Oracle enables its service users to provide permission blockchain networks for private or consortia models, enroll member organizations, and run smart contracts to update and query the ledger in addition to many other benefits.
🎯 Also, Oracle enables its service users to use its other solutions such as Oracle Supply Chain Management (SCM) Cloud, Oracle Enterprise Resource Planning (ERP) Cloud, and other Oracle cloud solutions. 👇
🔥 R3 launched its BaaS service called “Corda” to enable companies to transact directly and privately using smart contracts.
Corda is an open-source blockchain platform that works on minimizes blockchain nodes’ deployment time by a few minutes, allowing enterprises to host the Corda network in a few clicks.
👉 Interoperability, security, and privacy are the foundations of the finance-focused Corda.
Royal Dutch Airlines (KLM) recently hired Corda service to streamline financial processes and enhance settlements
Corda provides users with the following benefits: Easy cloud-based deployment and quick setup of nodes with Docker, a Built-in blockchain application firewall to provide additional security, as well as R3’s Interoperability feature that allows developers to work with more than one application at the same time.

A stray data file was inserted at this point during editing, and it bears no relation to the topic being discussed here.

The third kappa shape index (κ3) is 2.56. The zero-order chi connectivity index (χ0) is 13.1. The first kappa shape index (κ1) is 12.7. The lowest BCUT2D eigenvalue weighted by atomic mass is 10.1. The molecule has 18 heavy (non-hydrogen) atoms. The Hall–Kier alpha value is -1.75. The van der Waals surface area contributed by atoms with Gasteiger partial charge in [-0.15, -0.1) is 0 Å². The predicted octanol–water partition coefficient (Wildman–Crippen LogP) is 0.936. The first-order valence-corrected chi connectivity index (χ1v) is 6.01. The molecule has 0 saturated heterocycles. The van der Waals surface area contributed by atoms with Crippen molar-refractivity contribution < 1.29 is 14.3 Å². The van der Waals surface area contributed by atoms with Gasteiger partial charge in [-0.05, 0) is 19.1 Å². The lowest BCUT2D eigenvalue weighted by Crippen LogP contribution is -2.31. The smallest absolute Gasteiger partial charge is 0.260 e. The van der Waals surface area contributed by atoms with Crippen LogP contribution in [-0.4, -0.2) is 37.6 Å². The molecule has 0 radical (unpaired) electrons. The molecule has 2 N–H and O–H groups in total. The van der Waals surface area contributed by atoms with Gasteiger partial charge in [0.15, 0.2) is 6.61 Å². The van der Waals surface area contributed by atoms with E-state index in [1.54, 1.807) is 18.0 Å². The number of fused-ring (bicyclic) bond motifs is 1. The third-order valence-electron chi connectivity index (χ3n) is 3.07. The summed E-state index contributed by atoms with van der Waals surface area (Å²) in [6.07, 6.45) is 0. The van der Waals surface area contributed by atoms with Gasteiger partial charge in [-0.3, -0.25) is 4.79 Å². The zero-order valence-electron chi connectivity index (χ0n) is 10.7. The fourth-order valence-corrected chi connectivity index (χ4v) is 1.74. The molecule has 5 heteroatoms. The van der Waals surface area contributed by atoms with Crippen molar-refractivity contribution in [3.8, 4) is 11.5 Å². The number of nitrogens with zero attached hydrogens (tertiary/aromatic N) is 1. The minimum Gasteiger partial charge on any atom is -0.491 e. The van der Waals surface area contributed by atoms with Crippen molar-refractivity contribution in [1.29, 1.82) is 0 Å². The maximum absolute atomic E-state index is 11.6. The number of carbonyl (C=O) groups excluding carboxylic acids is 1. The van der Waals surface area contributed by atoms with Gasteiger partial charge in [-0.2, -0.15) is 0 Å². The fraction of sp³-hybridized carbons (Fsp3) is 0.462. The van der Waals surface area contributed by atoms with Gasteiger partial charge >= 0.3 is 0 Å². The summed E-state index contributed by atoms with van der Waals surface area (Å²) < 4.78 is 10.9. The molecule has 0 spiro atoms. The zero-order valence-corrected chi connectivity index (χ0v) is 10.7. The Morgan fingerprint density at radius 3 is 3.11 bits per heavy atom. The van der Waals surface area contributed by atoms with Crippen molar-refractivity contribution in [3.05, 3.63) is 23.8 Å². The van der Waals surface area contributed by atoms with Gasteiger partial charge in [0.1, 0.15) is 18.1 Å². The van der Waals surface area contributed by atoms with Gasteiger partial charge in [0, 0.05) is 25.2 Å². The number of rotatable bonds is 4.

🗨 It is worth noting that R3 has developed solutions for more than 300 clients in addition that it has partnerships with many prestigious institutions such as Barclays, Credit Suisse, Goldman Sachs, J.P. Morgan, and Royal Bank of Scotland, Bank of America and Wells Fargo, and more. 👇
🎯 SAP launched its BaaS service “Leonardo” in 2017. Through its service, SAP aims to help companies transition into the digital age through the use of distributed ledger technology.
Leonardo is a Hyperledger based service and resides in the SAP Cloud service, meaning it can be accessed from any device.
🔻 The platform provides plug-and-play blockchain solutions and allows for the easy setup and hosting of blockchain nodes.
SAP Leonardo functions as a blockchain cloud service, machine learning service, and supports the Internet of Things (IoT) in a single ecosystem.
👉 SAP Leonardo provides its users with several benefits such as cloud deployment, monitoring of blockchain data in real-time, and more. 👇
🚀 Well-known Chinese smartphone manufacturer Huawei launched its BaaS service in 2018. The service, called “BCS“, is based on Linux Foundation’s Hyperledger Fabric, a blockchain framework that allows components, such as consensus and membership services, to be plug-and-play.
With its BaaS service, Huawei aims to enable companies to develop smart contracts on top of a blockchain network for several use-case scenarios.